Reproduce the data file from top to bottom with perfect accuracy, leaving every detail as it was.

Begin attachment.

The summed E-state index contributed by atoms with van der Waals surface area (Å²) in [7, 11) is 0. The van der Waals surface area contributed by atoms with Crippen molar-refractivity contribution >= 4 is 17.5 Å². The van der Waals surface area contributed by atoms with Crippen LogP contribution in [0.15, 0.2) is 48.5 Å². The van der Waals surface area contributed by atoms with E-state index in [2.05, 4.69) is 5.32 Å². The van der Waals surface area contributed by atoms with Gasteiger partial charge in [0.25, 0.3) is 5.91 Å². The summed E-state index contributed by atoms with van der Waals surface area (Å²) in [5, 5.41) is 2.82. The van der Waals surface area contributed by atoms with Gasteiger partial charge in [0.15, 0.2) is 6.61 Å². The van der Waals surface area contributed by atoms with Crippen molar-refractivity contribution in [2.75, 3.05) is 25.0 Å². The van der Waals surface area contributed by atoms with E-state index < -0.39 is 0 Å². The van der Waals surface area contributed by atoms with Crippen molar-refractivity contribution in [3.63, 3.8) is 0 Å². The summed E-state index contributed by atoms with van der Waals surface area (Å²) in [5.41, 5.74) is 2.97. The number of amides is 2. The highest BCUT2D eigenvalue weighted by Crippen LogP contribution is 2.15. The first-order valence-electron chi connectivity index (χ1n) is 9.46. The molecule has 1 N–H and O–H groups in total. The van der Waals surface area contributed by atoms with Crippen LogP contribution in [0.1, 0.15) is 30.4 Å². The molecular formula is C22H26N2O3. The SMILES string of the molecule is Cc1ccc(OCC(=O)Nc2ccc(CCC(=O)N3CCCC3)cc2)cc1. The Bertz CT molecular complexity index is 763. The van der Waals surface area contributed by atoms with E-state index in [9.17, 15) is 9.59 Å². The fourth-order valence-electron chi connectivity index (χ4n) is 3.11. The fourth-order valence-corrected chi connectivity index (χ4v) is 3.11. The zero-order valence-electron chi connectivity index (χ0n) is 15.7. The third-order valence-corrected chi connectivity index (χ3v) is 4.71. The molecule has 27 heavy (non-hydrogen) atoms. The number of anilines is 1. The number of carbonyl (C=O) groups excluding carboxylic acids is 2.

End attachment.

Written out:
The summed E-state index contributed by atoms with van der Waals surface area (Å²) in [7, 11) is 0. The van der Waals surface area contributed by atoms with Crippen molar-refractivity contribution >= 4 is 17.5 Å². The van der Waals surface area contributed by atoms with Crippen LogP contribution in [0.15, 0.2) is 48.5 Å². The van der Waals surface area contributed by atoms with E-state index in [2.05, 4.69) is 5.32 Å². The van der Waals surface area contributed by atoms with Gasteiger partial charge in [0.25, 0.3) is 5.91 Å². The summed E-state index contributed by atoms with van der Waals surface area (Å²) in [5, 5.41) is 2.82. The van der Waals surface area contributed by atoms with Gasteiger partial charge in [0.15, 0.2) is 6.61 Å². The van der Waals surface area contributed by atoms with Crippen molar-refractivity contribution in [2.75, 3.05) is 25.0 Å². The van der Waals surface area contributed by atoms with E-state index < -0.39 is 0 Å². The van der Waals surface area contributed by atoms with Crippen molar-refractivity contribution in [3.63, 3.8) is 0 Å². The summed E-state index contributed by atoms with van der Waals surface area (Å²) in [5.41, 5.74) is 2.97. The number of amides is 2. The highest BCUT2D eigenvalue weighted by Crippen LogP contribution is 2.15. The first-order valence-electron chi connectivity index (χ1n) is 9.46. The molecule has 1 N–H and O–H groups in total. The van der Waals surface area contributed by atoms with Crippen LogP contribution in [0.1, 0.15) is 30.4 Å². The molecular formula is C22H26N2O3. The SMILES string of the molecule is Cc1ccc(OCC(=O)Nc2ccc(CCC(=O)N3CCCC3)cc2)cc1. The Bertz CT molecular complexity index is 763. The van der Waals surface area contributed by atoms with E-state index in [9.17, 15) is 9.59 Å². The fourth-order valence-electron chi connectivity index (χ4n) is 3.11. The fourth-order valence-corrected chi connectivity index (χ4v) is 3.11. The zero-order valence-electron chi connectivity index (χ0n) is 15.7. The third-order valence-corrected chi connectivity index (χ3v) is 4.71. The molecule has 27 heavy (non-hydrogen) atoms. The number of anilines is 1. The number of carbonyl (C=O) groups excluding carboxylic acids is 2.